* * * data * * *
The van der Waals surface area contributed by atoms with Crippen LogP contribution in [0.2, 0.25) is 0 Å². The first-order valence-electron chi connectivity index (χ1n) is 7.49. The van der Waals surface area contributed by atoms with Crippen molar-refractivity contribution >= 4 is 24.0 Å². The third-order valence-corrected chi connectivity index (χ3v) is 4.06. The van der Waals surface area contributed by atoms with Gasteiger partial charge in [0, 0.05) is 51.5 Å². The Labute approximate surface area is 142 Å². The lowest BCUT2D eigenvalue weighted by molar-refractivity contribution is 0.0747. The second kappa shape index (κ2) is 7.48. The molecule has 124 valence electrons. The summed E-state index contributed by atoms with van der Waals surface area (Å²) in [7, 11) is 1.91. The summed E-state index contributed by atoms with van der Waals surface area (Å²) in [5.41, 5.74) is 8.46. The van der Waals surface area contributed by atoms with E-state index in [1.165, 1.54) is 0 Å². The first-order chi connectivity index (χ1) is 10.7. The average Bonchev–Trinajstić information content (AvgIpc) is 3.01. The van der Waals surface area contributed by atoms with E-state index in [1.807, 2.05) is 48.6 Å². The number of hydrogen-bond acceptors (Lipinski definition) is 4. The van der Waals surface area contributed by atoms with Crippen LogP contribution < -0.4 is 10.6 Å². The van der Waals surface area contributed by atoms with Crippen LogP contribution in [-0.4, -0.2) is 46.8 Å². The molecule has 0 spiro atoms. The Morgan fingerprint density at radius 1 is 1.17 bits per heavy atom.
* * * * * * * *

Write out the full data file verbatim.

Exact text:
The van der Waals surface area contributed by atoms with Crippen LogP contribution in [0.2, 0.25) is 0 Å². The first-order valence-electron chi connectivity index (χ1n) is 7.49. The van der Waals surface area contributed by atoms with Crippen molar-refractivity contribution >= 4 is 24.0 Å². The third-order valence-corrected chi connectivity index (χ3v) is 4.06. The van der Waals surface area contributed by atoms with Gasteiger partial charge in [0, 0.05) is 51.5 Å². The Labute approximate surface area is 142 Å². The lowest BCUT2D eigenvalue weighted by molar-refractivity contribution is 0.0747. The second kappa shape index (κ2) is 7.48. The molecule has 124 valence electrons. The summed E-state index contributed by atoms with van der Waals surface area (Å²) in [7, 11) is 1.91. The summed E-state index contributed by atoms with van der Waals surface area (Å²) in [5.41, 5.74) is 8.46. The van der Waals surface area contributed by atoms with E-state index in [1.165, 1.54) is 0 Å². The first-order chi connectivity index (χ1) is 10.7. The average Bonchev–Trinajstić information content (AvgIpc) is 3.01. The van der Waals surface area contributed by atoms with E-state index in [1.807, 2.05) is 48.6 Å². The number of hydrogen-bond acceptors (Lipinski definition) is 4. The van der Waals surface area contributed by atoms with Crippen LogP contribution < -0.4 is 10.6 Å². The van der Waals surface area contributed by atoms with Crippen LogP contribution in [-0.4, -0.2) is 46.8 Å². The molecule has 0 spiro atoms. The Morgan fingerprint density at radius 1 is 1.17 bits per heavy atom.